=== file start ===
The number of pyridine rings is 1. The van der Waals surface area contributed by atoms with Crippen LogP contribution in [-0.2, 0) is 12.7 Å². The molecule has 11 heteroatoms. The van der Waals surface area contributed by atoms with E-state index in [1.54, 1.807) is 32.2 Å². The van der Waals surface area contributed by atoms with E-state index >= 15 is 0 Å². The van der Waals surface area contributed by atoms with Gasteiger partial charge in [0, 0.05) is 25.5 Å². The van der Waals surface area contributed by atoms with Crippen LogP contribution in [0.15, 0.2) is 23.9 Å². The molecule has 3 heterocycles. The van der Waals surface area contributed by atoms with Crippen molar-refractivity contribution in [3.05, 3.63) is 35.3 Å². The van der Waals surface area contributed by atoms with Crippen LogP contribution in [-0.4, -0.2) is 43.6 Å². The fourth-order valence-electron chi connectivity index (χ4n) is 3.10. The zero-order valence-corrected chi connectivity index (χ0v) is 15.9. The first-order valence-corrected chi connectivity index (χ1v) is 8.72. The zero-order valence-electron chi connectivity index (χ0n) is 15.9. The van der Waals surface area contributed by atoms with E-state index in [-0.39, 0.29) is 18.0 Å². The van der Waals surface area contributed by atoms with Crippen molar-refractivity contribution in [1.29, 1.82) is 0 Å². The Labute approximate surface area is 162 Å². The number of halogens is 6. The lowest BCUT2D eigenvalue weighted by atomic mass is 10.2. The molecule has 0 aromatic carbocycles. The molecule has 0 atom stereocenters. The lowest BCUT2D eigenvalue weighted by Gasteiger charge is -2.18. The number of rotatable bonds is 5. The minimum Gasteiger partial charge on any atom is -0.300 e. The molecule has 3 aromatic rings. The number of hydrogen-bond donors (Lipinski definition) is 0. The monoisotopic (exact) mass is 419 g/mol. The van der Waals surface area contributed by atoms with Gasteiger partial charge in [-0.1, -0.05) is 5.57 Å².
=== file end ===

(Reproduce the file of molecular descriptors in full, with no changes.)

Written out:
The number of pyridine rings is 1. The van der Waals surface area contributed by atoms with Crippen LogP contribution in [-0.2, 0) is 12.7 Å². The molecule has 11 heteroatoms. The van der Waals surface area contributed by atoms with E-state index in [1.54, 1.807) is 32.2 Å². The van der Waals surface area contributed by atoms with E-state index >= 15 is 0 Å². The van der Waals surface area contributed by atoms with Gasteiger partial charge in [0, 0.05) is 25.5 Å². The van der Waals surface area contributed by atoms with Crippen LogP contribution in [0.15, 0.2) is 23.9 Å². The molecule has 3 heterocycles. The van der Waals surface area contributed by atoms with Crippen molar-refractivity contribution in [3.05, 3.63) is 35.3 Å². The van der Waals surface area contributed by atoms with Crippen LogP contribution in [-0.4, -0.2) is 43.6 Å². The fourth-order valence-electron chi connectivity index (χ4n) is 3.10. The zero-order valence-corrected chi connectivity index (χ0v) is 15.9. The first-order valence-corrected chi connectivity index (χ1v) is 8.72. The zero-order valence-electron chi connectivity index (χ0n) is 15.9. The van der Waals surface area contributed by atoms with E-state index in [-0.39, 0.29) is 18.0 Å². The van der Waals surface area contributed by atoms with Crippen molar-refractivity contribution in [1.29, 1.82) is 0 Å². The Labute approximate surface area is 162 Å². The number of halogens is 6. The lowest BCUT2D eigenvalue weighted by atomic mass is 10.2. The molecule has 0 aromatic carbocycles. The molecule has 0 atom stereocenters. The lowest BCUT2D eigenvalue weighted by Gasteiger charge is -2.18. The number of rotatable bonds is 5. The minimum Gasteiger partial charge on any atom is -0.300 e. The molecule has 3 aromatic rings. The number of hydrogen-bond donors (Lipinski definition) is 0. The monoisotopic (exact) mass is 419 g/mol. The van der Waals surface area contributed by atoms with Gasteiger partial charge in [-0.1, -0.05) is 5.57 Å².